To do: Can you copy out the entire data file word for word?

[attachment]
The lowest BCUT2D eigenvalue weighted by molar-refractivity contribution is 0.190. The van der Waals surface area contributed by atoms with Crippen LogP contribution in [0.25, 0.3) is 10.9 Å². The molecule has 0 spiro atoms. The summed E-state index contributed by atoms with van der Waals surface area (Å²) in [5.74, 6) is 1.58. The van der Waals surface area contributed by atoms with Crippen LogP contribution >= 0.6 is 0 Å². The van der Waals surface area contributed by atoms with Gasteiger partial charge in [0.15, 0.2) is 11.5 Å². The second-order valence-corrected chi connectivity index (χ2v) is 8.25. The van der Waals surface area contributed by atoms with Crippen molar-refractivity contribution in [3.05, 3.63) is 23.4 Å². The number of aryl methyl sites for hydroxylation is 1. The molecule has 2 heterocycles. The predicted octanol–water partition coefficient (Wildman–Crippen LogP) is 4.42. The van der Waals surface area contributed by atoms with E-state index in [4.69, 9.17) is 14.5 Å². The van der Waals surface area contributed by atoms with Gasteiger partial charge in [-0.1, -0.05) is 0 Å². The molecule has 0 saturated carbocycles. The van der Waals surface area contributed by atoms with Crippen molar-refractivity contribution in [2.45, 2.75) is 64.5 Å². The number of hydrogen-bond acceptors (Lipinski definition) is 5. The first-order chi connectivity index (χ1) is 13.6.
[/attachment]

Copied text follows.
The lowest BCUT2D eigenvalue weighted by molar-refractivity contribution is 0.190. The van der Waals surface area contributed by atoms with Crippen LogP contribution in [0.25, 0.3) is 10.9 Å². The molecule has 0 spiro atoms. The summed E-state index contributed by atoms with van der Waals surface area (Å²) in [5.74, 6) is 1.58. The van der Waals surface area contributed by atoms with Crippen LogP contribution >= 0.6 is 0 Å². The van der Waals surface area contributed by atoms with Gasteiger partial charge in [0.15, 0.2) is 11.5 Å². The second-order valence-corrected chi connectivity index (χ2v) is 8.25. The van der Waals surface area contributed by atoms with Crippen molar-refractivity contribution in [3.05, 3.63) is 23.4 Å². The number of aryl methyl sites for hydroxylation is 1. The molecule has 2 heterocycles. The predicted octanol–water partition coefficient (Wildman–Crippen LogP) is 4.42. The van der Waals surface area contributed by atoms with E-state index in [4.69, 9.17) is 14.5 Å². The van der Waals surface area contributed by atoms with Gasteiger partial charge in [-0.1, -0.05) is 0 Å². The molecule has 0 saturated carbocycles. The van der Waals surface area contributed by atoms with Crippen molar-refractivity contribution in [2.45, 2.75) is 64.5 Å². The number of hydrogen-bond acceptors (Lipinski definition) is 5. The first-order chi connectivity index (χ1) is 13.6.